(I've heard that supercooling the brain can prolong this window, but I've never seen it and its hard to imagine that working outside of a lab. I'm mentioning it because you may want to use that as part of your story, but it is definitely not a part of the present-day soldier's experience.)

This brings up the issue of making it to cover. These days we teach that "bullets are the best medicine". Part of the reason is that we don't want people to rush to a place where someone just got shot because that spot is clearly dangerous right then. Another is because most of the time the downed guy can move himself to cover as long as you distract the enemy with suppressive fire. If you're talking to him about how okay everything is and shush-shushing like the movies you are not shooting -- in that case two people are out of the fight. Once covered and concealed he can do whatever he finds immediately necessary on his own: apply a tourniquet, check his body, remove a burning battery from his kit, pop his pills (nearly everyone carries some Motrin and a broad-spectrum antibiotic as a prophylaxis -- combat is hot, filthy and diseased), shoot back, etc.

On Kickin' Chickens and Scampering Skinnies

The stories you hear about people running off, deer leaping fences, chickens dancing around, turkeys trying to fly, etc. after being shot are absolutely true.

Sometimes you nail someone -- know you nailed them because they were right in front of you and you're pretty darn good at this -- and they just run off looking startled instead of hurt, like nothing happened. The first time you see that its surreal and almost comical because for a split second you wonder if your weapon works. You'll find them later, but who knows how long it took before they finally bled out or succumbed to shock? This is a critical period for your super-duper healing tech. In your world, perhaps people just get super afraid (realizing the close call) or super upset (realizing the close call) when this happens instead of succumbing to shock or bleeding out.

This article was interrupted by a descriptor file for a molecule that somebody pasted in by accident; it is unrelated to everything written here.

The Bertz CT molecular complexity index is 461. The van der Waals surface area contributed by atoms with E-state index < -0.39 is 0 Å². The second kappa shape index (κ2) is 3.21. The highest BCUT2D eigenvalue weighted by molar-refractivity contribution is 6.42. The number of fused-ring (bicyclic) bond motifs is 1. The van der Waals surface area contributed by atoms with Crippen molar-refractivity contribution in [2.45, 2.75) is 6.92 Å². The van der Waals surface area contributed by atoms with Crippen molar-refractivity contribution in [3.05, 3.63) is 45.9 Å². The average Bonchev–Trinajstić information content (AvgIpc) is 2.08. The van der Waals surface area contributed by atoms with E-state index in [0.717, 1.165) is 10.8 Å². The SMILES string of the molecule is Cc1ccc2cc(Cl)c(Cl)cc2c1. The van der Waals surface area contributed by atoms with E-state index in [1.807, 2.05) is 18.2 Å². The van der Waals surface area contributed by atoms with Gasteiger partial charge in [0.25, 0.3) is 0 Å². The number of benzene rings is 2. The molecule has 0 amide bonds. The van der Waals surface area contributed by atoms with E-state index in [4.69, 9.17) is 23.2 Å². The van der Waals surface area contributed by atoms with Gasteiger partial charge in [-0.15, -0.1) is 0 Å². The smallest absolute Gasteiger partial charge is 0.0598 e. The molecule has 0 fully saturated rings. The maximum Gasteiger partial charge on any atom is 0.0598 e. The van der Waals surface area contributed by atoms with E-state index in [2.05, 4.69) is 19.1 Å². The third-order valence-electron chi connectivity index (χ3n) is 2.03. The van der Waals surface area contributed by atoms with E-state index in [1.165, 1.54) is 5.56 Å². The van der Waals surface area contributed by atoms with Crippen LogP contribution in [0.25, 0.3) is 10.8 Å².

This running off after being shot is probably the majority case when catastrophic injury is not delivered immediately. Its not quite like the movies where people just fall over, unless they've been knocked out because of a change in blood pressure. They may bleed out before they wake up, for for a few moments there they are alive, just not moving. This is another critical period for your medical technology -- if its something that doesn't have to be delivered to a patient, but is just a part of them, then maybe they always do wake up in these cases.

A lot of this has to do with proximity. In a gunfight you're going to let any nearby bad guys have a full-serving right away and keep hitting them until they are obviously down (~50m or closer). At longer ranges, though, its pretty common to only get a random shot into someone unless you're sniping (and when sniping you typically don't aim for the head). The reason for this is that its hard to put rapid shots right on top of one another farther out than about 150m when you've been running around and breathing hard and you're not in the best firing position. And people don't tend to hold still (though sometimes folks do sort of get "caught in the headlights" and freeze). For these reasons most longer-range fire is suppressing fire, not lethal fire. You are trying to fix the enemy in place and distract them with your shots while the rest of your side maneuvers (to assault or break contact). With your medical tech dying under such circumstances would just be horribly unlucky. On the other hand, if the characters in the story aren't trained fighters they will be much more likely to not really engage in suppressive fire to begin with.